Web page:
results the 3 hepatitis c treatments evaluated had between 30% and 41% of claims prescribed by 340b eligible health care organizations, more than the 14% prescription rate of 340b for all medicare part d drugs. Based on 2016 usage data, it was estimated that list price reductions for Hepatitis C treatments in 2018 increased the manufacturer’s aggregate net revenue for 3 treatments by $181.9 million, an increase of 28%. aggregate net income from 340b healthcare organizations was estimated to be $181.9 million lower, a 74% decrease.

Conclusions and Relevance List price reductions for hepatitis C treatments may have increased drugmakers’ net income, due in part to lower discounts provided under the program 340b and the high proportion of sales subject to those discounts. Policymakers should consider the role of 340b discounts when evaluating policies to reduce drug spending.

Three direct-acting antiviral (HCV) curative therapies (ledipasvir with sofosbuvir [Harvoni; Gilead Sciences Inc], sofosbuvir with velpatasvir [Epclusa; Gilead Sciences Inc], and elbasvir with grazoprevir [Zepatier; Merck]) price experienced reductions of 60% or more in the second half of 2018.1,2 brand-name drug price reductions are rare; Even after generic competition, brand-name drug makers raise prices.3 Although pharmacy benefit manager (PBM) rebates can offset increases, some argue that such rebates drive price increases.4 program), which allows federally designated health care organizations to purchase drugs at a discount, drives price increases by reducing manufacturer revenue. actually higher after price reductions.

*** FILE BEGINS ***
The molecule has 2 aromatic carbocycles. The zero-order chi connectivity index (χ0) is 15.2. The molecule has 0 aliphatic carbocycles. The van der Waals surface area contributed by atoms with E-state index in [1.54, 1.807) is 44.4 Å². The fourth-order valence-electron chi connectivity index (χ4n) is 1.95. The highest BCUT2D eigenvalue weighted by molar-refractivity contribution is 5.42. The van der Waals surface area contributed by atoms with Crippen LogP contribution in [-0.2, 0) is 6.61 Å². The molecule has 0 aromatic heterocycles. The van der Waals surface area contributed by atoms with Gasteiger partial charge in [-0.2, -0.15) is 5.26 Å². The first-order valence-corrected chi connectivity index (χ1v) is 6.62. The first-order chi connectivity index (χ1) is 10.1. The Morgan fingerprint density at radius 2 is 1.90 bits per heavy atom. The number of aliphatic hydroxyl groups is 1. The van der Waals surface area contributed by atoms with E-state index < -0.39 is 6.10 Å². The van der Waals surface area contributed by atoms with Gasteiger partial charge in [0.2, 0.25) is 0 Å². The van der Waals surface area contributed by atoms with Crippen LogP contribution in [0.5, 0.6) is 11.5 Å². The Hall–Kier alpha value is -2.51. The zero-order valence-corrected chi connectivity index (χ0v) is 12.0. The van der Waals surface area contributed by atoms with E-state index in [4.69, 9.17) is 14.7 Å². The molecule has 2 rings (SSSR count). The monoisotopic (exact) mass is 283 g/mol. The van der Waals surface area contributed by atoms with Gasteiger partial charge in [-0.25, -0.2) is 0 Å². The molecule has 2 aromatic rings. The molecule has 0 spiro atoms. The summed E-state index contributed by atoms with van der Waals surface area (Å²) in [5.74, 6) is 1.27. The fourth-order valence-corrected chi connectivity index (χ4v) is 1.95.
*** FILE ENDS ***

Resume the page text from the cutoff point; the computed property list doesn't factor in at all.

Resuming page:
the 340b program was established in 1992 following changes in the drug market after the establishment of the medicaid drug rebate program.6 the medicaid drug rebate program uses a formula to determine the net price of drugs for the Medicaid program, and that formula requires drug manufacturers to extend the best price offered to any commercial buyer to the Medicaid program.7 After the introduction of the Medicaid drug reimbursement program, drug manufacturers were less willing to offer discounts to safety net institutions and government purchasers because a single discount to one health care organization could reduce the manufacturer’s net income for all Medicaid purchases.8 To remedy this unintended consequence, in 1992, the Congress approved a series of exclusions from the best price requirement, identifying a variety ity of health care organizations and government agencies to which manufacturers could extend discounted prices without activating the best price. As part of this exclusion, Congress required manufacturers to extend Medicaid net prices (340b discount) to these identified 340b health care organizations (separate discounts for government purchasers were established). 340b health care organizations include hospitals, clinics, and other facilities that meet federal standards to participate in the 340b program. currently, these discounts represent at least 23.1% of the average manufacturer price of a brand-name drug9, which is close to the list price of brand-name drugs10; these discounts are greater if the manufacturer has increased prices above the rate of inflation.11